Sustainable Urban Drainage
Urban Drainage Case Study
Sustainable Urban Drainage Systems (otherwise known as SUDS) are drainage solutions designed to reduce the impact of surface water displacement on new developments. SUDS has been for some time a significant aspect for any landscaping project. SUDS show no sign of waning due to increasing levels of urbanisation and wholesale use of sealed surfaces including roofs, pavements and roads. Issues surrounding surface water flooding became a concern to Beaufort Landscapes on a recent design and build project we carried out on a garden in Surbiton, Greater London where the client sought an extension to their back garden patio area.
According to council records the site lies on top of river gravel. On closer inspection the sub-soil consisted of a deep layer of heavy clay which we would have to dig through to reach the gravel below. Only once we had reached the free draining gravel would we be able to install a soak away. Although a tried and tested approach, this solution would burden our client with materials, excavation and waste removal costs and ultimately exceed their budget for the project.
As a more cost effective option to the above we decided to run with a solution similar to that of a rain garden. In essence a rain garden is a shallow depression with absorbent, free draining materials encouraging natural absorption of water run-off. The area is then planted with specific vegetation that can withstand occasional temporary flooding i.e. Iris. To ensure this solution would be feasible in withstanding occasional storm water we carried out a percolation test which determined the absorption rate of the site. This test consisted of digging a hole to the depth of 12” and filling it with water several times in order to reach saturation point. We then noted the time it took for the water to be completely drained from the hole and applied this to a conversion chart. Based on the results we were confident that our solution would work.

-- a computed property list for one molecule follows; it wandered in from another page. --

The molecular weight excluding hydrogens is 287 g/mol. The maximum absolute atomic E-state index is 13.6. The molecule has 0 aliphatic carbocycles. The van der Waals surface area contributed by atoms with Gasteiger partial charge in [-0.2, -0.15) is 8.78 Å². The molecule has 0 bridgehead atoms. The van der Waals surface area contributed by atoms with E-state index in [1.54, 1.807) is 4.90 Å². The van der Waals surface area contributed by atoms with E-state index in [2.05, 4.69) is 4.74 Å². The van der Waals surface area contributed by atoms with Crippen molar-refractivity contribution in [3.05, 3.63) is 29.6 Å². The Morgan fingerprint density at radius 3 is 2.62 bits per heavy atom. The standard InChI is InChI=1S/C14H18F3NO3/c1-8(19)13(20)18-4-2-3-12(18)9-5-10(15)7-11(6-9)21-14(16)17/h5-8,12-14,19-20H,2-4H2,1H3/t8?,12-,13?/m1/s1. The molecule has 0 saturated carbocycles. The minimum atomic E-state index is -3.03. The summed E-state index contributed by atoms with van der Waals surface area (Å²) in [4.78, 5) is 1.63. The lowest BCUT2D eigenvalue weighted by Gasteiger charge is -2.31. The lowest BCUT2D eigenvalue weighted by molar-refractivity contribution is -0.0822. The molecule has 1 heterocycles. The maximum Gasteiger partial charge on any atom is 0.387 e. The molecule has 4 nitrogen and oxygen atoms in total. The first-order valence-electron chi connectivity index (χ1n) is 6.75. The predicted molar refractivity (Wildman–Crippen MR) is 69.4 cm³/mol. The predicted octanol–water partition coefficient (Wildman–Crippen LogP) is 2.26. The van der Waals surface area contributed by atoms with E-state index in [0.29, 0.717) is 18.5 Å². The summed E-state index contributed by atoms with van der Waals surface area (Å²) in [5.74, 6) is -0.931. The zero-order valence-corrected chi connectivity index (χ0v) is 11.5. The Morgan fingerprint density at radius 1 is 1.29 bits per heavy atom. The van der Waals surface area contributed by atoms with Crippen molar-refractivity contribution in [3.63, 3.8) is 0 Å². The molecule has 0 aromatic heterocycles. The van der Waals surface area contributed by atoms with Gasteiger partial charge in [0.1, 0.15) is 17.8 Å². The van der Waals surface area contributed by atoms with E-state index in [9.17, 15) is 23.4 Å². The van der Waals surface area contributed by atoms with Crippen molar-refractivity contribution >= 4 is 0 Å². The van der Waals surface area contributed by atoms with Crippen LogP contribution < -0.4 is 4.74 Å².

Our design would adhere to the same basic principles as a ‘rain garden’ but instead of planting directly into the ground we used potted plants atop a layer of decorative aggregate. Not only did this provide an attractive solution, it also allowed the clients to plant their favourite bedding plants without risk of water logging. Based on the size of the patio, we used the following online calculator as a guide to determine the size required for our ‘rain garden’ raingardenalliance.org/right/calculator. Given the soil conditions, we decided the drainage area should be roughly 1/3 the area of the patio. To be on the safe side, we actually excavated a layer of clay to around 200mm and replaced this with MOT, sand, grit, gravel and finally a decorative aggregate in the form of Scottish Pebbles.
Days following completion of the garden heavy rainfall was witnessed in the Surbiton area and the client was pleased to see that our solution had proved a success.